Since IGR1a, IGR1b and IGR2 all function as promoters in eukaryotic cells, their sequences should contain the core promoter elements, such as the initiator (Inr) sequence and TATA box. To localize these in the promoters, we determined the TSSs of the IaaH, IaaM and Ipt genes using the 5’ rapid amplification of cDNA ends (5’ RACE) assay, finding that the translational start codon of the IaaH, IaaM and Ipt CDSs are at positions +12 bp, +26 bp and +44 bp in respect to the TSS (Table 1). Upstream of the TSSs, the typical eukaryotic Inr box (YYANWYY, TSS is underlined, Y = C/T, W = A/T, N = A/G/C/T) was present in the three promoter sequences. This is in agreement with the plant specific “YR Rule” (YR, TSS is underlined, Y = C/T, R = A/G [41,42]). The TATA boxes, the binding sites for the general transcription factor complex, are found in the promoter regions −25 bp to −35 bp and another feature of many eukaryotic promoters, the CAAT boxes, are localized approximately −70 bp upstream of the TSSs within the oncogene promoter regions (Table 1).

To ascertain whether the regulatory promoter elements of pTiC58 are conserved, we performed a sequence alignment with the promoter and 5’ untranslated regions (5’ UTRs) of the three oncogenes from different Ti plasmids. We compared the upstream sequences of the three oncogene CDSs of the Ti plasmids from two nopaline-types (pTiC58, pTiSAKURA), three octopine-types (pTiA6NC, pTiAch5, pTi15955) and one agropine-type (pTiBo542). The alignment shows that the TSSs (arrows), TATA boxes and CAAT boxes of the promoters for IaaH (S1 Fig.), IaaM (S2 Fig.) and Ipt (S3 Fig.) are conserved between the pTi plasmids of the different A. tumefaciens strains. In contrast, two TATA boxes are present 5’ upstream of the CDS in the Ipt genes from the octopine Ti plasmids (S3 Fig.). In the Ipt promoter of pTiC58, two CAAT boxes were predicted (S3 Fig.), one of which (GGTAAAGCC, from −72 to −64 bp) is conserved and also found in other nopaline type and in the octopine type pTi plasmids, but not in the agropine type Ipt promoter where no CAAT box was predicted. The second CAAT box (AAGGAATCT, −49 to −41 bp) is specific for the Ipt promoters of the nopaline type Ti-plasmids (S3 Fig.). Cis-regulatory binding elements for transcription factors were also determined in the IaaH, IaaM and Ipt promoters on the Watson and Crick strand using PLACE (http://www.dna.affrc.go.jp/PLACE/index.html) [43–45]. Several binding elements for different transcription factor families including MYB, DOF, WRKY, bHLH, ARR1 and ARF, were localized within the Ipt promoter (Table 1). In the IaaH and IaaM promoters, the binding element for the ARR1 (AT3G16857) transcription factor was dominant and there were eight ARR1 elements altogether.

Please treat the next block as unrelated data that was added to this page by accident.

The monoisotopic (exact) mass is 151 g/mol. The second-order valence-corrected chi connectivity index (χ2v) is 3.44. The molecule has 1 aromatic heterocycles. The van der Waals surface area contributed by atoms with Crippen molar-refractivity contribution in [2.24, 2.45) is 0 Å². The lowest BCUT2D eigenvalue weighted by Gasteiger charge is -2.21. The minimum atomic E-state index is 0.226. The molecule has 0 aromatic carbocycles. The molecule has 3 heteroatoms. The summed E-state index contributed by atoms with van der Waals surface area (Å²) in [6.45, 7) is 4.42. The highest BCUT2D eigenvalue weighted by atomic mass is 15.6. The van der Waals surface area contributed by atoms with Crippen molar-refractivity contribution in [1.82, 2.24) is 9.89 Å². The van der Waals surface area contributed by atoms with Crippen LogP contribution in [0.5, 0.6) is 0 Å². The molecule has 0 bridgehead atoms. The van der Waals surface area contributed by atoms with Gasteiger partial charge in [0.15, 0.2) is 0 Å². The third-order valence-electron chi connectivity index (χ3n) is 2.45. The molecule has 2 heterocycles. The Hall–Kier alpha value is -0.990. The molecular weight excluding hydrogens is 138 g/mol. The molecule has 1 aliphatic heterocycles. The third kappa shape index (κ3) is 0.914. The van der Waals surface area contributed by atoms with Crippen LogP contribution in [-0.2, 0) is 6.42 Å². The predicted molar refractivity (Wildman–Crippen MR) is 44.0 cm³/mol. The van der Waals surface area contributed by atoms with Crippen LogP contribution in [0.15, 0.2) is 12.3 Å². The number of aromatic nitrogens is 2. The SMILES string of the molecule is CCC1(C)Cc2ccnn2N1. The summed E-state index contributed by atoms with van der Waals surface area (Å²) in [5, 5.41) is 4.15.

To identify potential transcription factors that may be involved in enhancing the expression of the oncogenes, we analyzed existing microarray data of Arabidopsis crown galls [20,46], based on the Arabidopsis transcription factors listed in the Plant Transcription Factor Database v3.0 [47] (http://planttfdb.cbi.pku.edu.cn/index.php?sp=Ath). A total of 151 transcription factor genes were found to be differentially transcribed in inflorescence stems inoculated with the virulent A. tumefaciens strain C58 compared to non-inoculated stems (S1 Table; fold change ≥ 2 or ≤ 0.5, p value < 0.01). As early as three hours post inoculation (hpi), three of these genes were up-regulated: WRKY53 (AT4G23810, 2.47 fold), WRKY40 (2.22 fold), and NAC102 (AT5G63790, 2.18 fold). WRKY53 was also up-regulated by the disarmed A. tumefaciens strain GV3101 (2.37 fold) 3 hpi. Six days post inoculation (dpi), the expression of six transcription factor genes was up- or down-regulated (S1 Table). In Arabidopsis crown gall material of A. tumefaciens strain C58, 141 transcription factor genes were transcriptionally changed compared to reference tissue 35 days post wounding (dpw). Amongst these, 74 genes were up-regulated, with 67 down-regulated (S1 Table) and all belong to various families including WRKYs, MYBs, DOFs, and NACs. The DNA binding elements and the microarray data both suggest that the MYB, DOF, WRKY, bHLH, ARR1 and ARF transcription factors are potential candidates for involvement in the regulation of Ipt expression, while ARR1 could regulate transcription of the IaaH or IaaM genes. The core promoter sequence elements could contribute to the basal expression of the three oncogenes in plant cells, whereas the binding sites for transcription factors might function in enhancing their transcription.

WRKY18, WRKY40, WRKY60 and ARF5 activate the Ipt oncogene promoter